This Is AuburnElectronic Theses and Dissertations

Collaboration and Competition in Interest-Driven Cyber Ecosystems




Hou, Jing

Type of Degree

PhD Dissertation


Computer Science and Software Engineering

Restriction Status


Restriction Type


Date Available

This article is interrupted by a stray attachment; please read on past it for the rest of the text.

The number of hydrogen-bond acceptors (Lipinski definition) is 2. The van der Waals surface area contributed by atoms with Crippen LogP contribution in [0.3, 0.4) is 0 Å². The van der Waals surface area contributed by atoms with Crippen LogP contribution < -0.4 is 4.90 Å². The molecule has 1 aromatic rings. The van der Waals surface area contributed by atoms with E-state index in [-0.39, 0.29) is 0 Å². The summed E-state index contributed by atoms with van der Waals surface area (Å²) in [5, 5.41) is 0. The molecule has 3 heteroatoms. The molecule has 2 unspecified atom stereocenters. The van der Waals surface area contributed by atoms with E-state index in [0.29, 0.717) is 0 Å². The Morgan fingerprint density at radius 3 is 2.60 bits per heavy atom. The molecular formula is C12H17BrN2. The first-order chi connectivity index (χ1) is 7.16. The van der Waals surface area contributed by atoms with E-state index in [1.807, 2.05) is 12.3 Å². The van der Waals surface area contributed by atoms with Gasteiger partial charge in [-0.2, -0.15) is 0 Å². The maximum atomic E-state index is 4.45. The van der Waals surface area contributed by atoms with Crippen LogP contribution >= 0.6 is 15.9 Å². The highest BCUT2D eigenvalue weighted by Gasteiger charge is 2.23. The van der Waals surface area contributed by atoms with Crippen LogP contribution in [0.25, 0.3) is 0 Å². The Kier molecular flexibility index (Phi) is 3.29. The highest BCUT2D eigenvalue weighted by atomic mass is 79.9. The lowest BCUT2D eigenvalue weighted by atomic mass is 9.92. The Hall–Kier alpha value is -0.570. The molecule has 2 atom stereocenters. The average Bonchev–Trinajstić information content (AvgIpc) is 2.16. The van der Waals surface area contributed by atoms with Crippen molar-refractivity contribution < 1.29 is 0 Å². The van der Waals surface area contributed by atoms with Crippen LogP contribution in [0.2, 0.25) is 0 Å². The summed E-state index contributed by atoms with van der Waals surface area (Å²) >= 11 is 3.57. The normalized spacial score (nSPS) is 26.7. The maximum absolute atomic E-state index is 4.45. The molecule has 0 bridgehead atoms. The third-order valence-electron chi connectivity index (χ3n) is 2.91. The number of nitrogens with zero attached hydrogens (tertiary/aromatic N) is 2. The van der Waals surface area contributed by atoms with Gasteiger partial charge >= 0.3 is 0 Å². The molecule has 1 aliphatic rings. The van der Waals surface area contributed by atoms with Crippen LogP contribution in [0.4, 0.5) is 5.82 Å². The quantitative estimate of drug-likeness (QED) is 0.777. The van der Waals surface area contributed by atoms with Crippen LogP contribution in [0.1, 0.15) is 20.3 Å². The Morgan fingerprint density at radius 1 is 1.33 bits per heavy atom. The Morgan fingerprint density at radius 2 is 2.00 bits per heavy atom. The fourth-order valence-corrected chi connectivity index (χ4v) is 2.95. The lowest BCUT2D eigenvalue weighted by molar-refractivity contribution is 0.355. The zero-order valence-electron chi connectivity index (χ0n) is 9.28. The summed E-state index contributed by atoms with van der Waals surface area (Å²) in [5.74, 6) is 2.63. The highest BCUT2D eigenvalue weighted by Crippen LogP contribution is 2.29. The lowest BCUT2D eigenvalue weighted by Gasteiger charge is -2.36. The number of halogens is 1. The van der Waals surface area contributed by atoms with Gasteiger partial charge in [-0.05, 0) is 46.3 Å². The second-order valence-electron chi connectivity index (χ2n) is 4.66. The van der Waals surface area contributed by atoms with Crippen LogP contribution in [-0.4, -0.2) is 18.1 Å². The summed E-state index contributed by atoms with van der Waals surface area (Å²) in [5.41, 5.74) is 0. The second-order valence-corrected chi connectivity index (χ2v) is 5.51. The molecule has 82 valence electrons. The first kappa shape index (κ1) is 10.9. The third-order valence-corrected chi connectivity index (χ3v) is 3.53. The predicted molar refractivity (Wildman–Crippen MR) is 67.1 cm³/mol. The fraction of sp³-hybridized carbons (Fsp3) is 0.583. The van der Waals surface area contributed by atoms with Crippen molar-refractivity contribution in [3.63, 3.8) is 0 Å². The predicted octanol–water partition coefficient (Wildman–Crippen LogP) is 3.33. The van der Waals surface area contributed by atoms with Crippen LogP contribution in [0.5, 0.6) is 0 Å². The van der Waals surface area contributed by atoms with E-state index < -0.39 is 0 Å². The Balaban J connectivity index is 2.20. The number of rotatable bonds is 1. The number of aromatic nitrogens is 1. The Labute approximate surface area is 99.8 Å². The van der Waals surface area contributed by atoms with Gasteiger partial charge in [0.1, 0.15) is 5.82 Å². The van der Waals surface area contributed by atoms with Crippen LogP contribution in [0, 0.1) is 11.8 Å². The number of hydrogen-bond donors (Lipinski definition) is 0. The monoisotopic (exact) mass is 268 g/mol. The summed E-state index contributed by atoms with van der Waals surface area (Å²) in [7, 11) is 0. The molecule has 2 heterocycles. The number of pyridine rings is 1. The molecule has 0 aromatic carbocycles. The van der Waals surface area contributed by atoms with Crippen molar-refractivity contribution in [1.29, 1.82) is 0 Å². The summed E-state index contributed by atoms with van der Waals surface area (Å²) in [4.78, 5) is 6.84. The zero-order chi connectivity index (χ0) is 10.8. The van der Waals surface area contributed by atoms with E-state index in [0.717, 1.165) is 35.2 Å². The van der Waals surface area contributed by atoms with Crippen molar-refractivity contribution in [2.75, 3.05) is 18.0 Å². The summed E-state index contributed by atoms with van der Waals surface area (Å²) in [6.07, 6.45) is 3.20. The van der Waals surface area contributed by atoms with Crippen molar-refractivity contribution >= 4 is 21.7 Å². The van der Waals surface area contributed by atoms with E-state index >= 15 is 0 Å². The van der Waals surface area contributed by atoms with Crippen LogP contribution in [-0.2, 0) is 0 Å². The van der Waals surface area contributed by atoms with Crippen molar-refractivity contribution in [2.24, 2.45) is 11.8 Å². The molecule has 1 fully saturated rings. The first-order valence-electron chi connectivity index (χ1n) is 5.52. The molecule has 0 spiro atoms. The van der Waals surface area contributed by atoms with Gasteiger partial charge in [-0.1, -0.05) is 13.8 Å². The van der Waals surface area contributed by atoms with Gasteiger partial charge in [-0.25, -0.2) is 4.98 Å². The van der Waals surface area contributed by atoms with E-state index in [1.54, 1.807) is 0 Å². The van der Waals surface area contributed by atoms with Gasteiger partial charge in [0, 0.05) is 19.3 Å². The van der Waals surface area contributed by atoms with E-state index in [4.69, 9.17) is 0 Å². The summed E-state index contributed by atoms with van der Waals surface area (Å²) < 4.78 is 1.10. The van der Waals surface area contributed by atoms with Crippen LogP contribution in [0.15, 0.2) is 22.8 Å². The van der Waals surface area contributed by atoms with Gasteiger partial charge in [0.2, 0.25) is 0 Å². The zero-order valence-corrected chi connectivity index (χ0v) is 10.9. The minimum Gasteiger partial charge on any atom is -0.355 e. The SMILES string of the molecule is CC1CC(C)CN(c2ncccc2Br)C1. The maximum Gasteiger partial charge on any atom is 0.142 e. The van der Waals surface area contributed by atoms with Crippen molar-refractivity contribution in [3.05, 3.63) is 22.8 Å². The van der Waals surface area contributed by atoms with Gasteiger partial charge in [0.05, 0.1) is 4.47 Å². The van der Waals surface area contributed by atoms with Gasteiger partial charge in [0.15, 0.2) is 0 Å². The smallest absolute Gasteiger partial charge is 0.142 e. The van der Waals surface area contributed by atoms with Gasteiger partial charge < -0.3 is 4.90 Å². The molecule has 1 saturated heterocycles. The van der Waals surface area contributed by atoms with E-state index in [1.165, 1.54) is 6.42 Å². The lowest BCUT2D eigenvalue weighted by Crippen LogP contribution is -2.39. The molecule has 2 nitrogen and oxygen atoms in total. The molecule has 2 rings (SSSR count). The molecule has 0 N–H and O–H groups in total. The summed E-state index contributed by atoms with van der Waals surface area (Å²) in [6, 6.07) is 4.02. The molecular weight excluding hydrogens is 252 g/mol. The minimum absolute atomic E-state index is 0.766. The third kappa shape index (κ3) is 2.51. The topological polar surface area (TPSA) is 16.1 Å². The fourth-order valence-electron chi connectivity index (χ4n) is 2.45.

The next-generation cyber ecosystems are characterized by novel distributed paradigms composed of various network entities, such as individuals, devices, and software. The efficiency, scalability, and security of the systems highly rely on the interconnection of these autonomous and intelligent entities. These coexisting entities can be cooperative, selfish, or malicious, and make local-information-based decisions on their own behalf. Conventional optimization methods or security approaches dealing with pure engineering issues are either inefficient or impractical when applied to decentralized architectures in practice. Therefore, integrated approaches combining multiple scientific and engineering disciplines, including engineering, economics, and operations research, are required to transform the vision of modern cyber system paradigms into reality. This research addresses the practical concerns of the cyber ecosystem entities, analyzes their complex interactions and develops multi-agent models using mathematical tools including optimization and game theory. The research goal is to support interdisciplinary decision-making in real-world cyber systems. First, I propose a flexible network infrastructure sharing framework to incentivize cooperation between operators in a volatile and competitive market. Second, I explore the attackers' profit-driven behaviors and study the economic value of traded target information in security games. Finally, I design an incentive mechanism for crowdsourcing to facilitate the cooperation between the service providers and the service users.